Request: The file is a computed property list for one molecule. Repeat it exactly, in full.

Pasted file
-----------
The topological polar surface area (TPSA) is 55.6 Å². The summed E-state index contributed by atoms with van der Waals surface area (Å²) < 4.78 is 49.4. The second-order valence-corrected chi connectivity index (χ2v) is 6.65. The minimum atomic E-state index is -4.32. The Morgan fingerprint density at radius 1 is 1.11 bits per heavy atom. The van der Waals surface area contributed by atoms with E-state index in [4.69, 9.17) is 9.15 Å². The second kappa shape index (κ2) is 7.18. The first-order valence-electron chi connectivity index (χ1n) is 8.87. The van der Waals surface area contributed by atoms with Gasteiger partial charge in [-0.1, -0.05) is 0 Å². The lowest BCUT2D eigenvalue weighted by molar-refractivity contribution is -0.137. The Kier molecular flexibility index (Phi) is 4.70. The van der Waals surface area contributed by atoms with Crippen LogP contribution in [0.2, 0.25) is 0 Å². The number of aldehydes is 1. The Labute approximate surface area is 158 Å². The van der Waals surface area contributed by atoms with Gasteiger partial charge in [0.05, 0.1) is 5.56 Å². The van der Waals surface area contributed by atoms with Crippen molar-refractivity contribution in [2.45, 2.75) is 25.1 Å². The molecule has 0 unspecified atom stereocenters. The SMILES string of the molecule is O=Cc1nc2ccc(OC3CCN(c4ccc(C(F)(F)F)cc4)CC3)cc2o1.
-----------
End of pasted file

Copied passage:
The topological polar surface area (TPSA) is 55.6 Å². The summed E-state index contributed by atoms with van der Waals surface area (Å²) < 4.78 is 49.4. The second-order valence-corrected chi connectivity index (χ2v) is 6.65. The minimum atomic E-state index is -4.32. The Morgan fingerprint density at radius 1 is 1.11 bits per heavy atom. The van der Waals surface area contributed by atoms with E-state index in [4.69, 9.17) is 9.15 Å². The second kappa shape index (κ2) is 7.18. The first-order valence-electron chi connectivity index (χ1n) is 8.87. The van der Waals surface area contributed by atoms with Gasteiger partial charge in [-0.1, -0.05) is 0 Å². The lowest BCUT2D eigenvalue weighted by molar-refractivity contribution is -0.137. The Kier molecular flexibility index (Phi) is 4.70. The van der Waals surface area contributed by atoms with Crippen LogP contribution in [0.2, 0.25) is 0 Å². The number of aldehydes is 1. The Labute approximate surface area is 158 Å². The van der Waals surface area contributed by atoms with Gasteiger partial charge in [0.05, 0.1) is 5.56 Å². The van der Waals surface area contributed by atoms with Crippen molar-refractivity contribution in [2.45, 2.75) is 25.1 Å². The molecule has 0 unspecified atom stereocenters. The SMILES string of the molecule is O=Cc1nc2ccc(OC3CCN(c4ccc(C(F)(F)F)cc4)CC3)cc2o1.